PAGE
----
Shifting some of the structure off the poles and into the fabric, new tents from San Francisco-based Boreas are using design innovation to keep weight off your back and a roof over your head.
Boreas is a new Bay Area company that's shaken up the backpack space with drastically simple and lightweight trekking packs that combine strong, structural fabric "rib cages" with unprecedented comfort thanks to flow-through foam frame plates that keep the wearer cool, while supporting heavy loads. This summer, they plan on launching their first tents. Inspired by the work of a Spanish architect, the new Trava and Tiago mimic the packs in the way they shift some of the mechanical load off the traditional frame and into the fabric. This should lead to tents which are very light, but also very strong.
We talked to the tents' designer, Todd Wilkinson about where they came from and how he hopes they'll perform.
Part of Boreas' modular Bootlegger pack system, this Hopper daypack highlights the structural "rib cage" seems in orange. We're giving one away! Click here to enter.
IW: Who are you and what's your background?
Todd: I used to work as a drum tech for my friend's metal band. We travelled the world, living on tour buses and flying all over the place. I too have played drums in numerous bands, including a Faith No More tribute band and my current metal/funk/jazz band, Cutupfaceguy. There are a lot of parallels between working with a music group and a product design team.
I learned about Boreas while I was still in graduate school at San Francisco State University for Industrial Design and I interned here over the summer. That was almost two years ago and now I am part of a great design team; we're always out testing gear and going camping together.
IW: Where'd the idea for the tents come from?
Todd: We were really inspired by the bridges of Santiago Calatrava (above). They're so beautiful and we wanted to bring his aesthetic and structural combination to our tent design. Since we already use a ribcage seam structure to reinforce our packs, we knew we could utilize this on the tents as well.
IW: Explain those ribs.
Todd: They allow us to create a reinforced canopy and fly that acts much like the striated supports on Calatrava's bridges. They're functional, but we really like the way they look, too.
The use of our reinforced ribcage structure allows the materials on both fly and canopy to be stronger at tension points and have increased durability.
IW: What else makes the Trava and Tiago unique?
Todd: We created Trava and Tiago to break away from conventional tent designs and offer a new structural application of materials. You can see that both on our canopy, with that ribcage seam, but but also in the integration of the pockets into a material structure that works together with the poles. Also check out the two "lotus" windows on the vestibules and reflective patterning on the door flaps for increased nighttime visibility.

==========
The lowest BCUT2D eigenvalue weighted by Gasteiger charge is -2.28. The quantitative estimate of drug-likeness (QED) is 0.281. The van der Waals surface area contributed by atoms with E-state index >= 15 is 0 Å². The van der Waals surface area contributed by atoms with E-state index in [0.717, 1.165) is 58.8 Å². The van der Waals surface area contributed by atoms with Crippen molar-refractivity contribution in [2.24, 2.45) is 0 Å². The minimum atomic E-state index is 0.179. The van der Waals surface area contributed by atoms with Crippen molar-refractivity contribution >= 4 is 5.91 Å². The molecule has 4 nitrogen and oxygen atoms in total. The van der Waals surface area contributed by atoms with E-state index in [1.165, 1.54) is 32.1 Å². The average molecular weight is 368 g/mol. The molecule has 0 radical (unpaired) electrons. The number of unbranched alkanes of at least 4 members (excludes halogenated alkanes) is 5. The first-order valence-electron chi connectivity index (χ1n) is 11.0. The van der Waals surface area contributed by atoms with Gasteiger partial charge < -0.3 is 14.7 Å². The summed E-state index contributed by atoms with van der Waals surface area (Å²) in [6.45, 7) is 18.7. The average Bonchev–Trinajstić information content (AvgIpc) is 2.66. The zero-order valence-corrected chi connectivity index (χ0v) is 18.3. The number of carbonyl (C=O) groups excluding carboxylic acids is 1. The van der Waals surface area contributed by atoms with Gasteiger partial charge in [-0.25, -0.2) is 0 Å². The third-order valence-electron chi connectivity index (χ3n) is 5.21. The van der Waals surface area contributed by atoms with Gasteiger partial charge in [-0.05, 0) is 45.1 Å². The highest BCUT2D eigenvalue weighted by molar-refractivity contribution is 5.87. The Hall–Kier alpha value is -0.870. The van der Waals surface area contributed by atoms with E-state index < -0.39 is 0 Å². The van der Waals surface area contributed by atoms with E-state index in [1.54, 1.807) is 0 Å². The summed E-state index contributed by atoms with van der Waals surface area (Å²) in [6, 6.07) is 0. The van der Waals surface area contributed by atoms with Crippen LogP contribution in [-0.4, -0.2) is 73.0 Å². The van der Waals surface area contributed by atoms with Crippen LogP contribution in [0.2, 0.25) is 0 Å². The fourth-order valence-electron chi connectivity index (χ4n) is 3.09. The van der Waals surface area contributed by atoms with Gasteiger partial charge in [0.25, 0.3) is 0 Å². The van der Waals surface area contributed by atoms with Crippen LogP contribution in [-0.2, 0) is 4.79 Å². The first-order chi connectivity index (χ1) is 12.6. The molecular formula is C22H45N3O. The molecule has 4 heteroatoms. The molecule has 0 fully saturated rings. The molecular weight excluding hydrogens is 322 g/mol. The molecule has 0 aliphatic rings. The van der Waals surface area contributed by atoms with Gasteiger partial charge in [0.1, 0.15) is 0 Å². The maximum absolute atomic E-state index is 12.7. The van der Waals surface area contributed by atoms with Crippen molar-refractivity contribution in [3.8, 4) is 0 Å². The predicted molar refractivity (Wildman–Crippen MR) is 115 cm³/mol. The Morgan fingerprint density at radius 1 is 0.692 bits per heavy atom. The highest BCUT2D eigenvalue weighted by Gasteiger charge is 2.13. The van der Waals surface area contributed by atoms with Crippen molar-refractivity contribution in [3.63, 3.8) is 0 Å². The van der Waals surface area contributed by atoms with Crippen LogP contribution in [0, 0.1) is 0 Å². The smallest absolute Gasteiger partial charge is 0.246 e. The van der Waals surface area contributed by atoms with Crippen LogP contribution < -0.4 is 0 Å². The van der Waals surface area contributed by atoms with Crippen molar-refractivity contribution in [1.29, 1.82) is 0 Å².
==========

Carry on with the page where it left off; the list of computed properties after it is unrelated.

Our goal at Boreas is to create products that allow people to travel the world with ease through uncomplicated, clean and simple gear.
Todd, sitting inside an early prototype held together by duct tape and string.
IW: What's the biggest challenge in designing a tent?
Todd: Working out the patterning and pole structure was the most challenging part of the design for me. We did numerous prototypes with duct tape, makeshift hubs and string for seam lines. This was also the most fun part of the project. Multiple iterations and fast prototypes allow us to work out all the problem areas.
IW: What use are these tents designed for?
Todd: We envision our tents being used everywhere from beaches in Southeast Asia to backpacking in the Sierras. Our latest photo shoot was down in La Paz, Mexico and both tents were right at home on the sand. We also created a footprint that provides a floor for the vestibule, so you won't have to kneel or put your gear on wet ground while backpacking in bad weather. They're pretty versatile.
IW: Why white?
My goal was to create something that would stand out from other tents. The result is a completely white fly and full gray scale canopy and pole system. I asked myself: what would look awesome both in MOMA and on a mountainside?
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